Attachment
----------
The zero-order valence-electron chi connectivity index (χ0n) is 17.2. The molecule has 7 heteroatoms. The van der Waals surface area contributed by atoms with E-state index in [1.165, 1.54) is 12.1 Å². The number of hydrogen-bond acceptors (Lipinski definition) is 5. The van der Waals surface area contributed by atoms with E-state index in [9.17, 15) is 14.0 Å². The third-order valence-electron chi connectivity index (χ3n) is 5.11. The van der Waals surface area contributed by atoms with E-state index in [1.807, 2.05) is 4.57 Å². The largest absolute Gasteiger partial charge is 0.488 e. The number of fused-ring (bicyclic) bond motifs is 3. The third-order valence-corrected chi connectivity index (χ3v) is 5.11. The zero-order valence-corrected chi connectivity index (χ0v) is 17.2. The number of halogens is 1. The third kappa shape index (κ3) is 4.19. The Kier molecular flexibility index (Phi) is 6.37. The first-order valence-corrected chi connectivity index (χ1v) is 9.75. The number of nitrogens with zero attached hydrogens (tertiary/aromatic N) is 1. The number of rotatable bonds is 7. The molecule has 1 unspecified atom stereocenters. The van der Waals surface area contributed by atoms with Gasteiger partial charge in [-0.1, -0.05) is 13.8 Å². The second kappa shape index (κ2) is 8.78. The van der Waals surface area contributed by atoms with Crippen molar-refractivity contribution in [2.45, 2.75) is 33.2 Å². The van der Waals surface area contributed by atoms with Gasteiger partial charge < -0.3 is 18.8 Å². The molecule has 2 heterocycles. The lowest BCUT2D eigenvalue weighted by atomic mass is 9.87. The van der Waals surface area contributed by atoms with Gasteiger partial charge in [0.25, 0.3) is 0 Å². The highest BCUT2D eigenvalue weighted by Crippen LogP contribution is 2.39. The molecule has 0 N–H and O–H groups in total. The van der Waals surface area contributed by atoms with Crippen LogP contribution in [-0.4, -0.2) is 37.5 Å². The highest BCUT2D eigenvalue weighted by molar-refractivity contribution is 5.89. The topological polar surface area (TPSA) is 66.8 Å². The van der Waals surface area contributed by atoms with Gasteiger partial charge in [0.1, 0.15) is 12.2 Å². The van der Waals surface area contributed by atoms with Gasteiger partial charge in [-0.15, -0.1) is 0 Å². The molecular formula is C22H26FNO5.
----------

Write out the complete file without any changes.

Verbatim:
The zero-order valence-electron chi connectivity index (χ0n) is 17.2. The molecule has 7 heteroatoms. The van der Waals surface area contributed by atoms with E-state index in [1.165, 1.54) is 12.1 Å². The number of hydrogen-bond acceptors (Lipinski definition) is 5. The van der Waals surface area contributed by atoms with E-state index in [9.17, 15) is 14.0 Å². The third-order valence-electron chi connectivity index (χ3n) is 5.11. The van der Waals surface area contributed by atoms with E-state index in [1.807, 2.05) is 4.57 Å². The largest absolute Gasteiger partial charge is 0.488 e. The number of fused-ring (bicyclic) bond motifs is 3. The third-order valence-corrected chi connectivity index (χ3v) is 5.11. The zero-order valence-corrected chi connectivity index (χ0v) is 17.2. The number of halogens is 1. The third kappa shape index (κ3) is 4.19. The Kier molecular flexibility index (Phi) is 6.37. The first-order valence-corrected chi connectivity index (χ1v) is 9.75. The number of nitrogens with zero attached hydrogens (tertiary/aromatic N) is 1. The number of rotatable bonds is 7. The molecule has 1 unspecified atom stereocenters. The van der Waals surface area contributed by atoms with Gasteiger partial charge in [-0.1, -0.05) is 13.8 Å². The second kappa shape index (κ2) is 8.78. The van der Waals surface area contributed by atoms with Crippen molar-refractivity contribution in [2.45, 2.75) is 33.2 Å². The van der Waals surface area contributed by atoms with Gasteiger partial charge < -0.3 is 18.8 Å². The molecule has 2 heterocycles. The lowest BCUT2D eigenvalue weighted by atomic mass is 9.87. The van der Waals surface area contributed by atoms with Gasteiger partial charge in [0.25, 0.3) is 0 Å². The highest BCUT2D eigenvalue weighted by Crippen LogP contribution is 2.39. The molecule has 0 N–H and O–H groups in total. The van der Waals surface area contributed by atoms with Crippen LogP contribution in [-0.4, -0.2) is 37.5 Å². The highest BCUT2D eigenvalue weighted by molar-refractivity contribution is 5.89. The topological polar surface area (TPSA) is 66.8 Å². The van der Waals surface area contributed by atoms with Gasteiger partial charge in [0.1, 0.15) is 12.2 Å². The van der Waals surface area contributed by atoms with Gasteiger partial charge in [-0.15, -0.1) is 0 Å². The molecular formula is C22H26FNO5.